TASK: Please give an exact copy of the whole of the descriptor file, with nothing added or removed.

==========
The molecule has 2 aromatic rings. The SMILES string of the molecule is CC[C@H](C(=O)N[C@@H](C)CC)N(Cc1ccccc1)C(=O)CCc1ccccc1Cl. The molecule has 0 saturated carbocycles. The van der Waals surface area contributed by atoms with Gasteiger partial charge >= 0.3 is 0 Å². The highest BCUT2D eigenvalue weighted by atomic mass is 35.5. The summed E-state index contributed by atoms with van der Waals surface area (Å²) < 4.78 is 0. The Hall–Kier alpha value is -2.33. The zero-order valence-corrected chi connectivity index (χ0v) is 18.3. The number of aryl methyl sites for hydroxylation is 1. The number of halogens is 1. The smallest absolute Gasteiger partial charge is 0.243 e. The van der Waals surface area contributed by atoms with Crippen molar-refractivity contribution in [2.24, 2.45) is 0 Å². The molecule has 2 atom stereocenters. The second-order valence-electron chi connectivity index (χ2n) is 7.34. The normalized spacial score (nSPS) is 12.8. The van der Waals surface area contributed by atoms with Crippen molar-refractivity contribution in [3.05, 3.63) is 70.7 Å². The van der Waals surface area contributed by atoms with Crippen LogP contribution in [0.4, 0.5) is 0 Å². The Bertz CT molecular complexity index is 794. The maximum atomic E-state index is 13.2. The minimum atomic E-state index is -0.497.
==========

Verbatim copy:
The molecule has 2 aromatic rings. The SMILES string of the molecule is CC[C@H](C(=O)N[C@@H](C)CC)N(Cc1ccccc1)C(=O)CCc1ccccc1Cl. The molecule has 0 saturated carbocycles. The van der Waals surface area contributed by atoms with Gasteiger partial charge >= 0.3 is 0 Å². The highest BCUT2D eigenvalue weighted by atomic mass is 35.5. The summed E-state index contributed by atoms with van der Waals surface area (Å²) < 4.78 is 0. The Hall–Kier alpha value is -2.33. The zero-order valence-corrected chi connectivity index (χ0v) is 18.3. The number of aryl methyl sites for hydroxylation is 1. The number of halogens is 1. The smallest absolute Gasteiger partial charge is 0.243 e. The van der Waals surface area contributed by atoms with Crippen molar-refractivity contribution in [2.24, 2.45) is 0 Å². The molecule has 2 atom stereocenters. The second-order valence-electron chi connectivity index (χ2n) is 7.34. The normalized spacial score (nSPS) is 12.8. The van der Waals surface area contributed by atoms with Crippen molar-refractivity contribution in [3.05, 3.63) is 70.7 Å². The van der Waals surface area contributed by atoms with Crippen LogP contribution in [0.4, 0.5) is 0 Å². The Bertz CT molecular complexity index is 794. The maximum atomic E-state index is 13.2. The minimum atomic E-state index is -0.497.